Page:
Inside the Sun’s Universe
Ten Thousand Flowers in Spring
Ten thousand flowers in spring, the moon in autumn
A cool breeze in summer, snow in winter.
If your mind isn’t clouded by unnecessary things,
This is the best season of your life.
To the mind that is still
the whole universe surrenders.
Your grief for what you’ve lost lifts a mirror
up to where you’re bravely working.
Expecting the worst, you look, and instead,
here’s the joyful face you’ve been wanting to see.
Your hand opens and closes and opens and closes.
If it were always fist or always stretched open, you would be paralyzed.
Come to the garden in Spring
There’s wine and sweethearts
In the pomegranate blossoms
The Truth stands before me,
On my left is a blazing fire, and
On my right, a cool flowing stream.
One group of people walk toward the fire, into the fire,
And the other towards the cool flowing waters.
No one knows which is blessed and which is not.
But just as a just as someone enters the fire,
That head bobs up from the water,
And just as a head sinks into the water,
That face appears in the fire.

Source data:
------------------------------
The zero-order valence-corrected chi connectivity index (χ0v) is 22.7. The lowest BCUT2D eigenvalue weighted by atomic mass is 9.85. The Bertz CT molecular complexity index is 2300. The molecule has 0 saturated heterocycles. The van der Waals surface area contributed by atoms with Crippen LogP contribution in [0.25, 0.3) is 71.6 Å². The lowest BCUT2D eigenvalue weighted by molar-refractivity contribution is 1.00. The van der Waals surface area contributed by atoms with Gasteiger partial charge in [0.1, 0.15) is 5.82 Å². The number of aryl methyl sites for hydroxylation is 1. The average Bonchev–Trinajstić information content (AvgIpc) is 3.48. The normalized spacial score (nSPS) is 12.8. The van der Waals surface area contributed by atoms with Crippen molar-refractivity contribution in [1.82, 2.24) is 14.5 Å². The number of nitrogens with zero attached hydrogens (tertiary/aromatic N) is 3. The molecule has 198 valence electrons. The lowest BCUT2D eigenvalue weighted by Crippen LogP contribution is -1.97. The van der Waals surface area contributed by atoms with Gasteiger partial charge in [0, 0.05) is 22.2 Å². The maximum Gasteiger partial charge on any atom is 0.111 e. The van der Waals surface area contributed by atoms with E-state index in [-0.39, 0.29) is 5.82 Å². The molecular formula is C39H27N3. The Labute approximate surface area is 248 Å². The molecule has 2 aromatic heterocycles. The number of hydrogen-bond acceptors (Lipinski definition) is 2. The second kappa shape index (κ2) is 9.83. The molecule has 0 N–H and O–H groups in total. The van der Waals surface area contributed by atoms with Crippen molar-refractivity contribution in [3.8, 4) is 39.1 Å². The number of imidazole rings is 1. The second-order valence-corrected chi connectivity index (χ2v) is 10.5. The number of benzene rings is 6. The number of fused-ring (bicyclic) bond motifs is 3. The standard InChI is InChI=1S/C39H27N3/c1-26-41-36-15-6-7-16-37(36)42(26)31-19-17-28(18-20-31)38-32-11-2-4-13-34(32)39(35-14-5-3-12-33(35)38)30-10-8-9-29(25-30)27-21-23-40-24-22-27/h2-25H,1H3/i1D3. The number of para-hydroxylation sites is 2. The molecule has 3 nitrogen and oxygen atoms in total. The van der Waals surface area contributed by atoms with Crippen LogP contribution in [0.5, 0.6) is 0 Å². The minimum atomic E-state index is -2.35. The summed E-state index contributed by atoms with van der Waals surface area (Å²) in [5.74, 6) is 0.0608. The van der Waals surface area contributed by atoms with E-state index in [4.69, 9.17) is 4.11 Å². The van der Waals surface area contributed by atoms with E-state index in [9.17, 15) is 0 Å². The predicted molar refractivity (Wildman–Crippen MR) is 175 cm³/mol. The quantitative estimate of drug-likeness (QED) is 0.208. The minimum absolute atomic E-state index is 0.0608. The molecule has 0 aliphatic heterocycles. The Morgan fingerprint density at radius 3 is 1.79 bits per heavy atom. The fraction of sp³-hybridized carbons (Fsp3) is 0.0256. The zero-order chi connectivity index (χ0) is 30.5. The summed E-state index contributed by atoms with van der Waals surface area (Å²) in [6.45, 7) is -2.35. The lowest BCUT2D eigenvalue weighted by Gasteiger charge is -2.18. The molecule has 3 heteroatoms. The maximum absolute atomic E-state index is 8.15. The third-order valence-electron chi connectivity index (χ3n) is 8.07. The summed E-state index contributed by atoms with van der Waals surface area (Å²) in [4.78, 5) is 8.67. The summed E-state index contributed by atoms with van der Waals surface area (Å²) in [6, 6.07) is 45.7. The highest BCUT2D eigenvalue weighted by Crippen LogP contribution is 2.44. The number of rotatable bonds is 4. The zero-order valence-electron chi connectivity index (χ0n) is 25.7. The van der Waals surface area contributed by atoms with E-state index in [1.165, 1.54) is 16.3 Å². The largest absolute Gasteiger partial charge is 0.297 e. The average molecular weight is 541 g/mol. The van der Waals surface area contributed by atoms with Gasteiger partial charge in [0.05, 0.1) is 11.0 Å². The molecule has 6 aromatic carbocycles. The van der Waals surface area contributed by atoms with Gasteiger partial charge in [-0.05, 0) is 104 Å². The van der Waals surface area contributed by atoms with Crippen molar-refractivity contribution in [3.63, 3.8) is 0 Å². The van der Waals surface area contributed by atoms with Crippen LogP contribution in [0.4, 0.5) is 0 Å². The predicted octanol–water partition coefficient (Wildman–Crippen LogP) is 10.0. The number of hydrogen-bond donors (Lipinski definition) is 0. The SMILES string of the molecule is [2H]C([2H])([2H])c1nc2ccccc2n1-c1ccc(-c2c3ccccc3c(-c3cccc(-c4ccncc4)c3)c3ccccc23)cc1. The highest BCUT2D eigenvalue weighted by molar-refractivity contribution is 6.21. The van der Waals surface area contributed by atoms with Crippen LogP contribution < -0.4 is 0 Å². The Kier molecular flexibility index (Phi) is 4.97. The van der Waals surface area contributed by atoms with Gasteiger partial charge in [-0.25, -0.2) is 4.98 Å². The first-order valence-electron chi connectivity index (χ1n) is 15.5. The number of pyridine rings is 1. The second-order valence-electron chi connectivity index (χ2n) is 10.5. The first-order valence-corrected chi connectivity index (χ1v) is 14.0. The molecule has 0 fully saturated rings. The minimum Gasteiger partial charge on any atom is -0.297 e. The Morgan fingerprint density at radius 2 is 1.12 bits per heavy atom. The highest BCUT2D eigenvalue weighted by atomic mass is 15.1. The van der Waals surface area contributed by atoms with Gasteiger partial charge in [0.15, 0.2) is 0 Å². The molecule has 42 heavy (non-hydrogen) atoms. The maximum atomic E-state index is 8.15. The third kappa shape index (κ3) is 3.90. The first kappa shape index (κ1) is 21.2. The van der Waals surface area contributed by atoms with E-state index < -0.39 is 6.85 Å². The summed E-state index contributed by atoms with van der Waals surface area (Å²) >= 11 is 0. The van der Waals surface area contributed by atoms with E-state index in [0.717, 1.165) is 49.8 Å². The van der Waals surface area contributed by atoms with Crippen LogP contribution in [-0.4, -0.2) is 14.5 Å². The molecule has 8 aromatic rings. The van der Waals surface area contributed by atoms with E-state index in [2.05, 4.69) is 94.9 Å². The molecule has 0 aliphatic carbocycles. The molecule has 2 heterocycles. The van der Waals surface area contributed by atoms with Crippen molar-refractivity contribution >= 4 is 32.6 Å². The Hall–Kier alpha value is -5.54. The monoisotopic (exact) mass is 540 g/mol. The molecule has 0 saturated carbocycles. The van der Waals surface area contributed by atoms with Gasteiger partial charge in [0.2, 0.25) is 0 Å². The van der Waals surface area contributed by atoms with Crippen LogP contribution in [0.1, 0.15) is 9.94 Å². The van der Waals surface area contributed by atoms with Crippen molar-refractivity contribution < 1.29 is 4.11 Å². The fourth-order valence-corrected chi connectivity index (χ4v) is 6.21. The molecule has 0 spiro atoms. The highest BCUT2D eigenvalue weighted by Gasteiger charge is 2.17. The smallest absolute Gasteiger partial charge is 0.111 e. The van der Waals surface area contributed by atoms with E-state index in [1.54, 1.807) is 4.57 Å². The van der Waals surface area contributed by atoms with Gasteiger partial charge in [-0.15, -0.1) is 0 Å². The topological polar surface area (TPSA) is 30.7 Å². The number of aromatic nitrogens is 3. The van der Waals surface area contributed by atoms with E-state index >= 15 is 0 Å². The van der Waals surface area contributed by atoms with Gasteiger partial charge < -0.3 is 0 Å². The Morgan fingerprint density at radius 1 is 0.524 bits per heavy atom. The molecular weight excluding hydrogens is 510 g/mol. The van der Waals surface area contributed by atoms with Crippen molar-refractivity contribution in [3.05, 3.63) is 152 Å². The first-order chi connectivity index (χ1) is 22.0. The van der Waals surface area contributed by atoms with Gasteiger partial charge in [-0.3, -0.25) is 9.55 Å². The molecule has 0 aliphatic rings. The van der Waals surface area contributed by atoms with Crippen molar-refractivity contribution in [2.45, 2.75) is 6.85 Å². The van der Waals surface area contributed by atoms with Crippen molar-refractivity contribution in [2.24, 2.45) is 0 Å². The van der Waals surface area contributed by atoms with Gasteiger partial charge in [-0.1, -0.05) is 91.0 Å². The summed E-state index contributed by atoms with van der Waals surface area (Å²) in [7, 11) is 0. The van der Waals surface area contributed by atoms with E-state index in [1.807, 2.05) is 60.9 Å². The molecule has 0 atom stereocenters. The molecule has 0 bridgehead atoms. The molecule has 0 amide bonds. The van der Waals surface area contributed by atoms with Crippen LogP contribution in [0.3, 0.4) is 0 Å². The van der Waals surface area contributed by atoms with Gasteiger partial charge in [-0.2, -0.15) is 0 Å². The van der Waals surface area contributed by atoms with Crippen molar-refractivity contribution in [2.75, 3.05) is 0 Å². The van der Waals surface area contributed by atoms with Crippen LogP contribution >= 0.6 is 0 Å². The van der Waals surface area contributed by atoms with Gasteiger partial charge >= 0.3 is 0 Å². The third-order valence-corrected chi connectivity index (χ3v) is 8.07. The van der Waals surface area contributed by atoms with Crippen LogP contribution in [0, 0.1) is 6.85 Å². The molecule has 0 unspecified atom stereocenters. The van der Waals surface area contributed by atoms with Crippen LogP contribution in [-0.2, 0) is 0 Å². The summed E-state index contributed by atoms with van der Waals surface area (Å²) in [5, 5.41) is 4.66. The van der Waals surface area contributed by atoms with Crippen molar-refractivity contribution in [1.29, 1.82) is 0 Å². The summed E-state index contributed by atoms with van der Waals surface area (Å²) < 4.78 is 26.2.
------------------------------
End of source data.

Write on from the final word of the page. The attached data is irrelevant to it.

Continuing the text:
Those who love the sweet water of pleasure
And make it their devotion are cheated by this reversal.
The deception goes further-
The voice of the fire says:
“I am not fire, I am fountainhead,
Come into me and don’t mind the sparks.”
walk in the night, the voice that
talks of forgiveness,
inside the sun’s universe
candlelight itself becomes
a moth to die in his candle
~ Rumi & Buddha (Mash-up)
Ajahn Sumedho is a prominent figure in the Thai Forest Tradition. His teachings are very direct, practical, simple, and down to earth. In his talks and sermons he stresses the quality of immediate intuitive awareness and the integration of this kind of awareness into daily life. Like most teachers in the Forest Tradition, Ajahn Sumedho tends to avoid intellectual abstractions of the Buddhist teachings and focuses almost exclusively on their practical applications, that is, developing wisdom and compassion in daily life. His most consistent advice can be paraphrased as to see things the way that they actually are rather than the way that we want or don’t want them to be (“Right now, it’s like this…”). He is known for his engaging and witty communication style, in which he challenges his listeners to practice and see for themselves. Students have noted that he engages his hearers with an infectious sense of humor, suffused with much loving kindness, often weaving amusing anecdotes from his experiences as a monk into his talks on meditation practice and how to experience life (“Everything belongs”).
A Dharma talk by Ajahn Sumedho